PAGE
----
How Private Are Commonly-Used Voting Rules?

Ao LIU, Yun Lu, Lirong Xia, Vassilis Zikas
Proceedings of the 36th Conference on Uncertainty in Artificial Intelligence (UAI), PMLR 124:629-638, 2020.

Abstract

Differential privacy has been widely applied to provide privacy guarantees by adding random noise to the function output. However, it inevitably fails in many high-stakes voting scenarios, where voting rules are required to be deterministic. In this work, we present the first framework for answering the question:“How private are commonly-used voting rules?" Our answers are two-fold. First, we show that deterministic voting rules provide sufficient privacy in the sense of distributional differential privacy (DDP). We show that assuming the adversarial observer has uncertainty about individual votes, even publishing the histogram of votes achieves good DDP. Second, we introduce the notion of exact privacy to compare the privacy preserved in various commonly-studied voting rules, and obtain dichotomy theorems of exact DDP within a large subset of voting rules called generalized scoring rules.

Cite this Paper


BibTeX
@InProceedings{pmlr-v124-liu20b, title = {How Private Are Commonly-Used Voting Rules?}, author = {LIU, Ao and Lu, Yun and Xia, Lirong and Zikas, Vassilis}, booktitle = {Proceedings of the 36th Conference on Uncertainty in Artificial Intelligence (UAI)}, pages = {629--638}, year = {2020}, editor = {Jonas Peters and David Sontag}, volume = {124}, series = {Proceedings of Machine Learning Research}, month = {03--06 Aug}, publisher = {PMLR}, pdf = {http://proceedings.mlr.press/v124/liu20b/liu20b.pdf}, url = { http://proceedings.mlr.press/v124/liu20b.html }, abstract = {Differential privacy has been widely applied to provide privacy guarantees by adding random noise to the function output. However, it inevitably fails in many high-stakes voting scenarios, where voting rules are required to be deterministic. In this work, we present the first framework for answering the question:“How private are commonly-used voting rules?" Our answers are two-fold. First, we show that deterministic voting rules provide sufficient privacy in the sense of distributional differential privacy (DDP). We show that assuming the adversarial observer has uncertainty about individual votes, even publishing the histogram of votes achieves good DDP. Second, we introduce the notion of exact privacy to compare the privacy preserved in various commonly-studied voting rules, and obtain dichotomy theorems of exact DDP within a large subset of voting rules called generalized scoring rules.} }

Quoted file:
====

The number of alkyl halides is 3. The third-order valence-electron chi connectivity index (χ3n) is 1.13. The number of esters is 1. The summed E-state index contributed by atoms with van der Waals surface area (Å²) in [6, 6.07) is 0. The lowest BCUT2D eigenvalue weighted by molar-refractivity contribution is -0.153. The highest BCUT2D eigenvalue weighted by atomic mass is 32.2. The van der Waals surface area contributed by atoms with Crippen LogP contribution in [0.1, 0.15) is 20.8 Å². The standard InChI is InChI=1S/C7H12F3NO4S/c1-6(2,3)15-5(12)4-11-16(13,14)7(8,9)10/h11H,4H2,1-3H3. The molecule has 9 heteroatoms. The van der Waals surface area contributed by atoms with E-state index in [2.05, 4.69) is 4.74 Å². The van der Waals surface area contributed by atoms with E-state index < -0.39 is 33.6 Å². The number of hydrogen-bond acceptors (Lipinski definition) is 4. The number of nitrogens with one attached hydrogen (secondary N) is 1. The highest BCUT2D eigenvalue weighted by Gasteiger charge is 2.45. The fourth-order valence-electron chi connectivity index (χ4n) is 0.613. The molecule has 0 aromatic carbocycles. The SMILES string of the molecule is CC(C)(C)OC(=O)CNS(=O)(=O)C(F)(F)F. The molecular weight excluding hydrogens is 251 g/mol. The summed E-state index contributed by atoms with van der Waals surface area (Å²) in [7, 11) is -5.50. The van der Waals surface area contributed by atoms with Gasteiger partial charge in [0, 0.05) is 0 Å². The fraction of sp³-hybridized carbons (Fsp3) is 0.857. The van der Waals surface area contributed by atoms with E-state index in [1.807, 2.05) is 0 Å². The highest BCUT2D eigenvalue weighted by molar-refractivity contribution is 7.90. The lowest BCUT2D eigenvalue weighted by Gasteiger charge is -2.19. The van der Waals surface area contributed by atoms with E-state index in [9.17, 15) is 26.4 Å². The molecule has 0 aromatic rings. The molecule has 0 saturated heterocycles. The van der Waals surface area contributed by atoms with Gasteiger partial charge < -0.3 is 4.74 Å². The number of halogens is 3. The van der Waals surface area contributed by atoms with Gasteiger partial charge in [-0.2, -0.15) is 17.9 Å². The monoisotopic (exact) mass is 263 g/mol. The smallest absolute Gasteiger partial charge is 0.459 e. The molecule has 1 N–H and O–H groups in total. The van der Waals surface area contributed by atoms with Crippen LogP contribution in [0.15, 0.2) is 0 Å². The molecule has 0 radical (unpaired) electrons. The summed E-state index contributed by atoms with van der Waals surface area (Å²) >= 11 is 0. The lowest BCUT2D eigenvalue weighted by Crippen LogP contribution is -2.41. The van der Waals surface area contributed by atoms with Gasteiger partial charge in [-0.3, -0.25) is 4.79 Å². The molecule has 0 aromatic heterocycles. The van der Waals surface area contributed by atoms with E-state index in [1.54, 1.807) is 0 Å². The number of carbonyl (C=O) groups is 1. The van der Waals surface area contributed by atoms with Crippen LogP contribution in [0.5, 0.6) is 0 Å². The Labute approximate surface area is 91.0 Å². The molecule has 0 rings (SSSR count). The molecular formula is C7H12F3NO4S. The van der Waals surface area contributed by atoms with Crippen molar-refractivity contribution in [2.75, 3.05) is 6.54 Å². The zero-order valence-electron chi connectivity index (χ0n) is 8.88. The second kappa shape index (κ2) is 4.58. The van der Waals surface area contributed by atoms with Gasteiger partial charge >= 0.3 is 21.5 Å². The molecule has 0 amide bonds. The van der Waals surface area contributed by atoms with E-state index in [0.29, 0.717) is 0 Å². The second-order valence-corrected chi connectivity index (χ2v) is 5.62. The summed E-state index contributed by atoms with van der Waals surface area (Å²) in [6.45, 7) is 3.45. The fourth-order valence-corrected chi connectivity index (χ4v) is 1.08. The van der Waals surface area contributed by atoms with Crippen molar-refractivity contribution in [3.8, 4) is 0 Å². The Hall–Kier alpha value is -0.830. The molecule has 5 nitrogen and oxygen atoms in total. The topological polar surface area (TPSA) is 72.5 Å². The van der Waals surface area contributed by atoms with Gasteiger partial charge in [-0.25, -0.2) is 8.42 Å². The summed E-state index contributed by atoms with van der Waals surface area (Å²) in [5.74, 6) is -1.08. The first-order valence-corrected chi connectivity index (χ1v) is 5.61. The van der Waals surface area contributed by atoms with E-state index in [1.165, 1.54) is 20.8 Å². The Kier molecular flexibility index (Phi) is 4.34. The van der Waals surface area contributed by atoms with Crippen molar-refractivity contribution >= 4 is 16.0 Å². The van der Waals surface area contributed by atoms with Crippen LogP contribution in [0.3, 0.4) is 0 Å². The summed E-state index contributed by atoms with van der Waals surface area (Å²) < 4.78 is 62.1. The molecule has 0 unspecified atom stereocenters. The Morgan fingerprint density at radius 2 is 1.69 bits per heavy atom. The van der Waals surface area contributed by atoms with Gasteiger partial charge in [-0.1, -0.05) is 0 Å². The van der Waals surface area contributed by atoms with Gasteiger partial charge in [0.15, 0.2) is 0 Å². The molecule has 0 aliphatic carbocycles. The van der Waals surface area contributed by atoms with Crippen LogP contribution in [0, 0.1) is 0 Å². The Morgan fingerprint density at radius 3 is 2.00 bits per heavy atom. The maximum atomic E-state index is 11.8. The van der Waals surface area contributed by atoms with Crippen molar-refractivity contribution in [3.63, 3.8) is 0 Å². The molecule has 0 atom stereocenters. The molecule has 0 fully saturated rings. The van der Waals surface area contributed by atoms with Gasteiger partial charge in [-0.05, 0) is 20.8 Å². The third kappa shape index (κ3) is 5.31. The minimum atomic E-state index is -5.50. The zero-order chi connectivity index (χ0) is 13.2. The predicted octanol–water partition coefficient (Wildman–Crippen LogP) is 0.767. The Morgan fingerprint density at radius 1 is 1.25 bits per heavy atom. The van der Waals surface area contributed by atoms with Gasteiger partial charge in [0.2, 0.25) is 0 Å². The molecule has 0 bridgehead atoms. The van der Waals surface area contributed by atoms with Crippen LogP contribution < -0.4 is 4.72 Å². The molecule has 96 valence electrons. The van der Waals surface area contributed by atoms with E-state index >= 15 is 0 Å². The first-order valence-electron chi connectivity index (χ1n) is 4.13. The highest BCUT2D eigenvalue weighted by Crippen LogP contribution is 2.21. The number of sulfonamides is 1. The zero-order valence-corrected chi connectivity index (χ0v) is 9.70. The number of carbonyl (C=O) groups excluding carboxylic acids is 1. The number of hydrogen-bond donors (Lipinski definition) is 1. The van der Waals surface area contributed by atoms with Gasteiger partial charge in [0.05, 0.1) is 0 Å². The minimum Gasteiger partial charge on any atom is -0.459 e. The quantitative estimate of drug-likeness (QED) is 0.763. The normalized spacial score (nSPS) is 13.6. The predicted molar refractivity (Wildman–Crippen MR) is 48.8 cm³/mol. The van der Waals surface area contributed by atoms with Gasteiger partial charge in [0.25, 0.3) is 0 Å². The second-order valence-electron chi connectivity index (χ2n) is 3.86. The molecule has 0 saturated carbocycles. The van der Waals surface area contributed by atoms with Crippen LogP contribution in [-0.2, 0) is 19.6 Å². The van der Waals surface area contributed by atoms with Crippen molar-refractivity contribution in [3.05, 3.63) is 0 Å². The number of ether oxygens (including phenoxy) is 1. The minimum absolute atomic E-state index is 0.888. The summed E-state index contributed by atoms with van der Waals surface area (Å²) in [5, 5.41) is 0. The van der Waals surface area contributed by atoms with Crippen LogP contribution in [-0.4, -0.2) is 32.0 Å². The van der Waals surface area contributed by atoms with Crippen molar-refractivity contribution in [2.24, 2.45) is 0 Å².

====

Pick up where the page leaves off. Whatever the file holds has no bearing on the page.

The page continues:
Endnote
%0 Conference Paper %T How Private Are Commonly-Used Voting Rules? %A Ao LIU %A Yun Lu %A Lirong Xia %A Vassilis Zikas %B Proceedings of the 36th Conference on Uncertainty in Artificial Intelligence (UAI) %C Proceedings of Machine Learning Research %D 2020 %E Jonas Peters %E David Sontag %F pmlr-v124-liu20b %I PMLR %P 629--638 %U http://proceedings.mlr.press/v124/liu20b.html %V 124 %X Differential privacy has been widely applied to provide privacy guarantees by adding random noise to the function output. However, it inevitably fails in many high-stakes voting scenarios, where voting rules are required to be deterministic. In this work, we present the first framework for answering the question:“How private are commonly-used voting rules?" Our answers are two-fold. First, we show that deterministic voting rules provide sufficient privacy in the sense of distributional differential privacy (DDP). We show that assuming the adversarial observer has uncertainty about individual votes, even publishing the histogram of votes achieves good DDP. Second, we introduce the notion of exact privacy to compare the privacy preserved in various commonly-studied voting rules, and obtain dichotomy theorems of exact DDP within a large subset of voting rules called generalized scoring rules.
APA
LIU, A., Lu, Y., Xia, L. & Zikas, V.. (2020). How Private Are Commonly-Used Voting Rules?. Proceedings of the 36th Conference on Uncertainty in Artificial Intelligence (UAI), in Proceedings of Machine Learning Research 124:629-638 Available from http://proceedings.mlr.press/v124/liu20b.html .

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